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Project Notes

#080 4x7-Segment Double Shift

Driving a 4-Digit 7-Segment display with only 3 pins, using two 74HC595 shift registers and some NPN BJTs

The Build


See Led4Digit7Segment for general discussion of 4-digit 7-segment displays, how to drive them, and the details of the specific SMA420564 unit used in this test.

The SingleShift experiment demonstrated how to use a 74HC595 shift register and some NPN BJTs to save Arduino pins. But it still needed 7 pins (3 for the 74HC595, 4 for the BJTs).

This circuit is a variation that uses two registers and means we reduce the number of Arduino pins required to 3.

It works by chaining the 74HC595 shift registers: each data update pushes two bytes down the pipe. The first byte encodes the selection of which digit(s) to enable, and the second byte endodes the selection of which LED segments to enable.

The LED segments and BJTs are wired to the shift register outputs accordingly. So then it is just a matter of pushing the right bytes out to the shift registers and latch the result.

As before, the circuit puts the current-limiting resistors in series of the common cathode pins. Which is a bit of an approximation, as current (brightness) varies a little depending on how many LED segments are on. The better way is to put a resistor on each segment pin. But this was good enough for a simple test.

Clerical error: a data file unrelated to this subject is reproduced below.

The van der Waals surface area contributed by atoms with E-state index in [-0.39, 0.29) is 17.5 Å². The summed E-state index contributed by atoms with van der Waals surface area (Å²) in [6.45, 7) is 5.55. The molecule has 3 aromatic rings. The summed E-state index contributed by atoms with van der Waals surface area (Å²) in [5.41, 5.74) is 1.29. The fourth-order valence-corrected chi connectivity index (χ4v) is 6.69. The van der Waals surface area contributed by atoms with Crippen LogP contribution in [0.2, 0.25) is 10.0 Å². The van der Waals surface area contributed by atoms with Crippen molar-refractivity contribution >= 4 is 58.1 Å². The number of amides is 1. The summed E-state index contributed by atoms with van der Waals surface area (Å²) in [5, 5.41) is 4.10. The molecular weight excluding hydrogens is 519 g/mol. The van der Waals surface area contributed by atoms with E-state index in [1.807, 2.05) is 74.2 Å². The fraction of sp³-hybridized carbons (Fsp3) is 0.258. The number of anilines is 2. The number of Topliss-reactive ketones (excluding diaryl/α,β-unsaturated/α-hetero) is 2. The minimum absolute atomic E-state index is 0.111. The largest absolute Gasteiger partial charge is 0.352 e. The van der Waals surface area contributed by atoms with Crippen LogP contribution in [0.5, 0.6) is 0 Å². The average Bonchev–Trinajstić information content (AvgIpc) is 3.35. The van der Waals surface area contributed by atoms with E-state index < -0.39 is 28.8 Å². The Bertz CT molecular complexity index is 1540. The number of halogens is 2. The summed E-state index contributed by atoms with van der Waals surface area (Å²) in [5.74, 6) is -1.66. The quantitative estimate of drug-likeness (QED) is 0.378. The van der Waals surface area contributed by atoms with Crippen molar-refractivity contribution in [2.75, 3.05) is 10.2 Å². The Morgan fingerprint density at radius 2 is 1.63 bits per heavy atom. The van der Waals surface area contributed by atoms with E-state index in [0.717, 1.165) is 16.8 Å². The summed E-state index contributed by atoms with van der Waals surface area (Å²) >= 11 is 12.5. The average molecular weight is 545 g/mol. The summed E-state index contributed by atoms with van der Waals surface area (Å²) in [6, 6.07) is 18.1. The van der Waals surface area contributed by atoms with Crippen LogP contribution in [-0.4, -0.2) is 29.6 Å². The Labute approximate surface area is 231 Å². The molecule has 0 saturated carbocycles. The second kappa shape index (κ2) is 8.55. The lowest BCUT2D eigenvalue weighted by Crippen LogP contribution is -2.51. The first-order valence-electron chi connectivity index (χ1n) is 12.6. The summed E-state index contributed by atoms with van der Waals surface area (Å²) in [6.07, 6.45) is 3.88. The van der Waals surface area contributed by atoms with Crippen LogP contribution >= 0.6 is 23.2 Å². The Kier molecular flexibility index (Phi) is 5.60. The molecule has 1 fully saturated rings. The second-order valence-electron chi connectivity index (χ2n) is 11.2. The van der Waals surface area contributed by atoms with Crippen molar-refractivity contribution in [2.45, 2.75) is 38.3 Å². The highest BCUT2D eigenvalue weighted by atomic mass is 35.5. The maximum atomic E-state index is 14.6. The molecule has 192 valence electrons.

When fully on (e.g. displaying 8888), it appears the display and associated components on the breadboard are drawing an average of about 2.87mA. A direct replacement of the S9013 BJTs with n-channel FETs - see Led4Digit7Segment/DoubleShiftWithFETs - results in an average current of 2.47mA).


The Breadboard

The Schematic

The Build

Credits and References

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This page is a web-friendly rendering of my project notes shared in the LEAP GitHub repository.

LEAP is just my personal collection of projects. Two main themes have emerged in recent years, sometimes combined:

  • electronics - usually involving an Arduino or other microprocessor in one way or another. Some are full-blown projects, while many are trivial breadboard experiments, intended to learn and explore something interesting
  • scale modelling - I caught the bug after deciding to build a Harrier during covid to demonstrate an electronic jet engine simulation. Let the fun begin..
To be honest, I haven't quite figured out if these two interests belong in the same GitHub repo or not. But for now - they are all here!

Projects are often inspired by things found wild on the net, or ideas from the many great electronics and scale modelling podcasts and YouTube channels. Feel free to borrow liberally, and if you spot any issues do let me know (or send a PR!). See the individual projects for credits where due.